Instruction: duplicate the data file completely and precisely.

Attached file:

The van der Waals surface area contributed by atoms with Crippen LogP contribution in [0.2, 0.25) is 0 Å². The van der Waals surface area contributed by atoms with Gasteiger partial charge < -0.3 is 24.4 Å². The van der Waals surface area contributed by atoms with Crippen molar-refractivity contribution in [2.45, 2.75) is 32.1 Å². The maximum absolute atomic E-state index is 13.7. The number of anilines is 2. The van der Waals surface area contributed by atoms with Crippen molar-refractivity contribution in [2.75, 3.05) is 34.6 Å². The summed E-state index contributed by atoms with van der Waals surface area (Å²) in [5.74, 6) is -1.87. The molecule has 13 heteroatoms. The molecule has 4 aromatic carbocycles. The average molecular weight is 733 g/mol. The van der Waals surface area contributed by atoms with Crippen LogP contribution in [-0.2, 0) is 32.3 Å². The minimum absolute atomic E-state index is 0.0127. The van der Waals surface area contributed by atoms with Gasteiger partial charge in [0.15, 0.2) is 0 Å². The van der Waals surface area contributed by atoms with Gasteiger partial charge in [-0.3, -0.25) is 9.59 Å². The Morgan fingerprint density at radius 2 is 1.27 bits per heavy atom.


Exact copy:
The van der Waals surface area contributed by atoms with Crippen LogP contribution in [0.2, 0.25) is 0 Å². The van der Waals surface area contributed by atoms with Gasteiger partial charge < -0.3 is 24.4 Å². The van der Waals surface area contributed by atoms with Crippen molar-refractivity contribution in [2.45, 2.75) is 32.1 Å². The maximum absolute atomic E-state index is 13.7. The number of anilines is 2. The van der Waals surface area contributed by atoms with Crippen molar-refractivity contribution in [2.75, 3.05) is 34.6 Å². The summed E-state index contributed by atoms with van der Waals surface area (Å²) in [5.74, 6) is -1.87. The molecule has 13 heteroatoms. The molecule has 4 aromatic carbocycles. The average molecular weight is 733 g/mol. The van der Waals surface area contributed by atoms with Crippen LogP contribution in [-0.2, 0) is 32.3 Å². The minimum absolute atomic E-state index is 0.0127. The van der Waals surface area contributed by atoms with Gasteiger partial charge in [0.15, 0.2) is 0 Å². The van der Waals surface area contributed by atoms with Gasteiger partial charge in [-0.3, -0.25) is 9.59 Å². The Morgan fingerprint density at radius 2 is 1.27 bits per heavy atom.